9 — Different goal-scorers for the Edmonton Oilers, who showed they can be more than just Connor McDavid in defeating the Sharks in six. True, McDavid led the Oilers with four points (2G, 2A). But it was bottom-six winger Zack Kassian who played the hero early on, with back-to-back winning goals in Games 2 and 3. Then David Desharnais notched the winner in Game 5, followed by Anton Slepyshev in Game 6.

5 — Points for Ducks rookie defenseman Shea Theodore (2G, 3A) in four games against the Flames. Only Erik Karlsson has more points (6) among d-men in these playoffs, and Karlsson played six games against the Bruins. Theodore downplayed his postseason production, telling reporters, “You get good bounces every once in a while.” But the 21-year-old put up piles of points in junior, and he did the same in the AHL. So really, we shouldn’t be all that surprised that he’s doing it in the NHL now.

Wild owner confirms Fletcher safe as GM

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After a disappointing first-round playoff exit, Minnesota Wild owner Craig Leipold has given GM Chuck Fletcher a vote of confidence.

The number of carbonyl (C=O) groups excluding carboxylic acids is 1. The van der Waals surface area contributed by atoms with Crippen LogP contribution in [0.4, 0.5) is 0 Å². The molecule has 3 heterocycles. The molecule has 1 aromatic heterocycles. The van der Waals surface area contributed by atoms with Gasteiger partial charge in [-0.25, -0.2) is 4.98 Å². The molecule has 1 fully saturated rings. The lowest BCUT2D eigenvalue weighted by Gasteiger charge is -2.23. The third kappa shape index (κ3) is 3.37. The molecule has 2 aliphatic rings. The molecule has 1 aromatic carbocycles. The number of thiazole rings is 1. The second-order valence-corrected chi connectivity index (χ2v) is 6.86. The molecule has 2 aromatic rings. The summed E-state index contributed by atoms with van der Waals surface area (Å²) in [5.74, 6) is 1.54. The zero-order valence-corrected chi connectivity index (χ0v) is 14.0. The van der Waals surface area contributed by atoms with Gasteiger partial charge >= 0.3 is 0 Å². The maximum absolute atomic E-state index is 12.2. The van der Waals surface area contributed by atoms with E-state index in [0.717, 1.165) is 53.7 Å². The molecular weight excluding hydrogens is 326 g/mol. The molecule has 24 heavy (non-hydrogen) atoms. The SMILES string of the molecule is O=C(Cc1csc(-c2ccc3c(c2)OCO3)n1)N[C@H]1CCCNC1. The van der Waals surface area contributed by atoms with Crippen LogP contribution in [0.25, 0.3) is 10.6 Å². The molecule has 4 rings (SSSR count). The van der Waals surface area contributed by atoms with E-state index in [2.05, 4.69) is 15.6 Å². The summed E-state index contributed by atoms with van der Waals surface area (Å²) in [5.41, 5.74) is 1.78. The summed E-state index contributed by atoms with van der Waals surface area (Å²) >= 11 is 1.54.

Per the Star-Tribune, Leipold confirmed on Sunday that Fletcher’s job was safe, potentially to quiet speculation about the longtime GM’s job security in the wake of a disappointing finish.

But Leipold’s vote of confidence also provides an interesting backdrop for when Fletcher meets with the media this week.

There’s no denying that, after a 49-win and 106-point campaign, crashing out in five games to St. Louis — and former head coach Mike Yeo — is unacceptable. But how Fletcher positions this will be telling. There’s a chance he could pin the Wild’s lack of success on the tremendous goaltending of Jake Allen, much like head coach Bruce Boudreau did. He could also argue Minnesota was, by nearly every metric, the better of the two teams over the course of the series, and chalk up the loss to a lack of puck luck.

But that won’t be easy.

This marks Minnesota’s second consecutive first-round exit, having been bounced in six games by Dallas last year. And it comes after Fletcher went big at the trade deadline, acquiring Martin Hanzal and Ryan White from Arizona in exchange for a bevy of draft picks.

“We’re just putting our chips in the middle of the table for this year,” Fletcher said at the time, per NHL.com. “We like our group and we think our players deserve the best chance possible to compete [and want to] see what we can do. Again, nothing’s promised and we know it will be tough, but I think our thought is we may as well take a swing and see how far we can go.”